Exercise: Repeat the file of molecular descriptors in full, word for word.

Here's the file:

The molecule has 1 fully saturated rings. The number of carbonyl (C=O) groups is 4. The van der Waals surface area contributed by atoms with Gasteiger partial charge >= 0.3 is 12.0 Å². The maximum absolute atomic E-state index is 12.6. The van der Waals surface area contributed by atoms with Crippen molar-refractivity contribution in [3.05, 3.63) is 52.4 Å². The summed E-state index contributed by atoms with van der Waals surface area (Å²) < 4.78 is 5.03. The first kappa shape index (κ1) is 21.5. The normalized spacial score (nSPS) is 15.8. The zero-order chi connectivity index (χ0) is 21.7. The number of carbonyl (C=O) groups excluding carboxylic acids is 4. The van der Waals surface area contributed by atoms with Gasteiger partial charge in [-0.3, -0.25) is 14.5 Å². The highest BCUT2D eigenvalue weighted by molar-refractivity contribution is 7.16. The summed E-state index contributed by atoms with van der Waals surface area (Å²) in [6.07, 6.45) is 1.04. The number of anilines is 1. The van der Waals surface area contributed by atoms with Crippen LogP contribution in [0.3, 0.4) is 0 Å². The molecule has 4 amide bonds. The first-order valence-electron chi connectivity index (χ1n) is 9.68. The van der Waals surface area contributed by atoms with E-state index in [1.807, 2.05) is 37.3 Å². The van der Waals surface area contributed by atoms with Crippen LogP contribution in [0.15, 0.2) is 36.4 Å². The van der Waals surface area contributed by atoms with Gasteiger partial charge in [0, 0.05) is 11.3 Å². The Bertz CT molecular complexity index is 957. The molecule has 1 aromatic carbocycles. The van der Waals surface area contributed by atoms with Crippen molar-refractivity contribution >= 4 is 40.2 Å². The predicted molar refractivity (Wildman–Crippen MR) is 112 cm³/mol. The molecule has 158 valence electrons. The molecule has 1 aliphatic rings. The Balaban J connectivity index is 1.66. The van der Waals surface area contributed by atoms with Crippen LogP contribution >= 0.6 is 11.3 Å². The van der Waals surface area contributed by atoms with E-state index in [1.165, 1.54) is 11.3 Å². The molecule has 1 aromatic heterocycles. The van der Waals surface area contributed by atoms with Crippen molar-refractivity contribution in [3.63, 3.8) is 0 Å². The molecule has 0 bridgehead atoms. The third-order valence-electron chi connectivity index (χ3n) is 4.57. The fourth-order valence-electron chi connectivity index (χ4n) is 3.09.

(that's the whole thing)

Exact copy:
The molecule has 1 fully saturated rings. The number of carbonyl (C=O) groups is 4. The van der Waals surface area contributed by atoms with Gasteiger partial charge >= 0.3 is 12.0 Å². The maximum absolute atomic E-state index is 12.6. The van der Waals surface area contributed by atoms with Crippen molar-refractivity contribution in [3.05, 3.63) is 52.4 Å². The summed E-state index contributed by atoms with van der Waals surface area (Å²) < 4.78 is 5.03. The first kappa shape index (κ1) is 21.5. The normalized spacial score (nSPS) is 15.8. The zero-order chi connectivity index (χ0) is 21.7. The number of carbonyl (C=O) groups excluding carboxylic acids is 4. The van der Waals surface area contributed by atoms with Gasteiger partial charge in [-0.3, -0.25) is 14.5 Å². The highest BCUT2D eigenvalue weighted by molar-refractivity contribution is 7.16. The summed E-state index contributed by atoms with van der Waals surface area (Å²) in [6.07, 6.45) is 1.04. The number of anilines is 1. The van der Waals surface area contributed by atoms with Crippen LogP contribution in [0.3, 0.4) is 0 Å². The molecule has 4 amide bonds. The first-order valence-electron chi connectivity index (χ1n) is 9.68. The van der Waals surface area contributed by atoms with E-state index in [1.807, 2.05) is 37.3 Å². The van der Waals surface area contributed by atoms with Crippen LogP contribution in [0.15, 0.2) is 36.4 Å². The van der Waals surface area contributed by atoms with Gasteiger partial charge in [0, 0.05) is 11.3 Å². The Bertz CT molecular complexity index is 957. The molecule has 1 aromatic carbocycles. The van der Waals surface area contributed by atoms with Crippen molar-refractivity contribution >= 4 is 40.2 Å². The predicted molar refractivity (Wildman–Crippen MR) is 112 cm³/mol. The molecule has 158 valence electrons. The molecule has 1 aliphatic rings. The Balaban J connectivity index is 1.66. The van der Waals surface area contributed by atoms with Crippen LogP contribution >= 0.6 is 11.3 Å². The van der Waals surface area contributed by atoms with E-state index in [1.165, 1.54) is 11.3 Å². The molecule has 1 aromatic heterocycles. The van der Waals surface area contributed by atoms with Crippen molar-refractivity contribution in [3.63, 3.8) is 0 Å². The molecule has 0 bridgehead atoms. The third-order valence-electron chi connectivity index (χ3n) is 4.57. The fourth-order valence-electron chi connectivity index (χ4n) is 3.09.